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Asking the Clergy about the Seven Deadly Sins

The Seven Deadly Sins -- the vices known as wrath, greed, sloth, pride, lust, envy and gluttony -- have been around for centuries. Although a concept associated with Christians, the list is one that most are familiar with. This week's clergy weigh in on whether the list should be updated.

The Rev. Matt Oprendek, coordinator for music and liturgy at the Episcopal Diocese of Long Island, Garden City; priest in charge, Christ Church, Garden City:

It is tempting to say something like texting in the theater. After all, it

irritates everyone. But the truth is that those Seven Deadly Sins are pretty comprehensive. Those seven are sort of the root of all the different types of offensive things that we do.

If I had to add, it would be denial, a refusal to admit the reality of a

situation. This could be one's culpability in a situation or the severity of one's illness. By acknowledging something, you can take steps forward to becoming the person you were meant to be. If you don't realize you're in a hole, you don't know you need a rope to get out.

We are predisposed to look to lists and to things we should and should not do. I'm not sure in the end that is very

helpful. Instead of striving to be the best we can be, we're striving to not be the worst. We're just checking off on the list that we aren't doing certain things.

As a Christian, we're meant to be people who love. We're operating at our highest potential when we are loving. We should be striving for an affirmative, rather than trying to avoid a negative. We should strive to love our neighbors, then we wouldn't lie to them. We would

respect them, etc. If we truly strive to love them, we would do what is best for them, not just what is on the list.

Rabbi Helayne Shalhevet, Temple Beth Emeth of Mount Sinai:

Judaism doesn't exactly ascribe to the Seven Deadly Sins, but does have the concept of sin -- things we do not hold in high regard. We just don't have the list. It happens to be interesting, talking about the concept of sins in the season of the approaching High Holidays. It is a time to repent, to ask forgiveness from God and from others. True repentance involves never repeating the sin, the act. If I were to add a sin, I can think of three. One would be neglecting one's family in favor of anything that has a screen. Or,

abandoning a sense of self through being caught up in the hectic nature of modern-day life. Bowing to societal pressure would be a big one. But, the biggest may be the taking of an innocent life or taking the innocence from someone's life.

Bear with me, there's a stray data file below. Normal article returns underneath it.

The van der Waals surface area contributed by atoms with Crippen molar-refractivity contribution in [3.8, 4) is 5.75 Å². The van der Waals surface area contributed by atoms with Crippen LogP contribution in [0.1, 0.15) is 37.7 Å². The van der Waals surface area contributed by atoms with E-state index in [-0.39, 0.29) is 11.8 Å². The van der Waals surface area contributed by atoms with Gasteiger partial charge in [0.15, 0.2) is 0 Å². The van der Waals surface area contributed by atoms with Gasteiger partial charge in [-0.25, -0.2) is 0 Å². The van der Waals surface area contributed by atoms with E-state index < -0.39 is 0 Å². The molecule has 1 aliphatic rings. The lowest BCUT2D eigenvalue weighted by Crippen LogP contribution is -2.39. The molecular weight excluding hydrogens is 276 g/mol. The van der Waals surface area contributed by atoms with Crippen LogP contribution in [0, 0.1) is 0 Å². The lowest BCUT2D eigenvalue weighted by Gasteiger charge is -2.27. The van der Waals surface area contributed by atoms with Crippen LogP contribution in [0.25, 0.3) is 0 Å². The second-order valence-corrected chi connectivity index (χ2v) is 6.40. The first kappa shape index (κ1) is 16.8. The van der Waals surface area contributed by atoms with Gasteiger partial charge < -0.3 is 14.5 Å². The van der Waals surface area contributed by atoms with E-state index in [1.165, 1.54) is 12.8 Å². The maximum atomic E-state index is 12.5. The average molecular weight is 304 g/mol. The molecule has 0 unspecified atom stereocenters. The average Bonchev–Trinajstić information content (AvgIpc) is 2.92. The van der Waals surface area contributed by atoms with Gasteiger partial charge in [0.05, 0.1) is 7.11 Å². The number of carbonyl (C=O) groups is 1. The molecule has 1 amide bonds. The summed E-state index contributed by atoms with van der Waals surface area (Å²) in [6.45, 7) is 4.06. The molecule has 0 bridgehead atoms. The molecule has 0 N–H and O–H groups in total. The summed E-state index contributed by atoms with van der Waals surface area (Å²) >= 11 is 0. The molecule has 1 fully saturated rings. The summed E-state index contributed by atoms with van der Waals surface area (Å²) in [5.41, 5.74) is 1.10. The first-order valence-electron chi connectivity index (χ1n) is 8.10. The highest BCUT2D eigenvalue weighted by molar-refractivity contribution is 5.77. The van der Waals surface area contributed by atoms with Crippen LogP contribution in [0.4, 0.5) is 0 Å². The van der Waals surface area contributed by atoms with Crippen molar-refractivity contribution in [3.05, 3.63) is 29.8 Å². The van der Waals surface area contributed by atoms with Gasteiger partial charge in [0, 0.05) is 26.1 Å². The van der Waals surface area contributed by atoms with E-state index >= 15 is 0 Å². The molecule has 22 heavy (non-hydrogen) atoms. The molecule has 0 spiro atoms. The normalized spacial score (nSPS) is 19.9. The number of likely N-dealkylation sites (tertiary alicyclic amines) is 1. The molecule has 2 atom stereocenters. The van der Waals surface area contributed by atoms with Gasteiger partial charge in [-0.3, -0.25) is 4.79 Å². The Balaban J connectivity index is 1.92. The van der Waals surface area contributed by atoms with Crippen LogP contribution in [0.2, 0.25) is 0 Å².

A whole generation of children are raised with this loss of innocence. I

remember as a child being able to ride my bike to the park or play in the yard. We never had to worry about someone flying a plane into a building. We're almost to the point we are living in caves. The Seven Deadly Sins is an all-

encompassing list. I wouldn't replace any, but would just add to them.

Sister Elaine Petry, department head liaison, Perfecting Faith Church, Freeport:

Well, after hearing local and global events, such as the heinous executions by ISIS, violence by the rich and

famous, and your everyday hit-and-run driver, I had to investigate exactly what those first Seven Deadly Sins were. While the Internet, society and literature list the Seven Deadly Sins, the Bible has seven things God hates: "A proud look, a lying tongue, hands that shed innocent blood, a heart that devises wicked imaginations, feet that are swift in running to mischief, a false witness that speaks lies, and he that sows discord among brethren (Proverbs 6: 17-19)."

God will forgive all sin from a

repentant heart except those who

blaspheme against the Holy Spirit. But in my opinion, the eighth deadly sin

envelopes the first seven.

It's sagging pants (which some

contend is a nod to prison culture, where belts are not allowed). It selfishly draws attention to an individual. When God said turn the other cheek, He wasn't speaking of publicly exposing your underwear.

When I asked several young people why they wanted to experience the side of fashion that excluded a belt, I was told that sagging pants was simply fashion and had nothing to do with emulating prison attire. I was told that it was a way of expressing oneself. But what happens to everyone else while you're being you?

I would also add self-centeredness as a sin. Jesus made his life about others, and when we make life about us, it is in conflict with his teachings.

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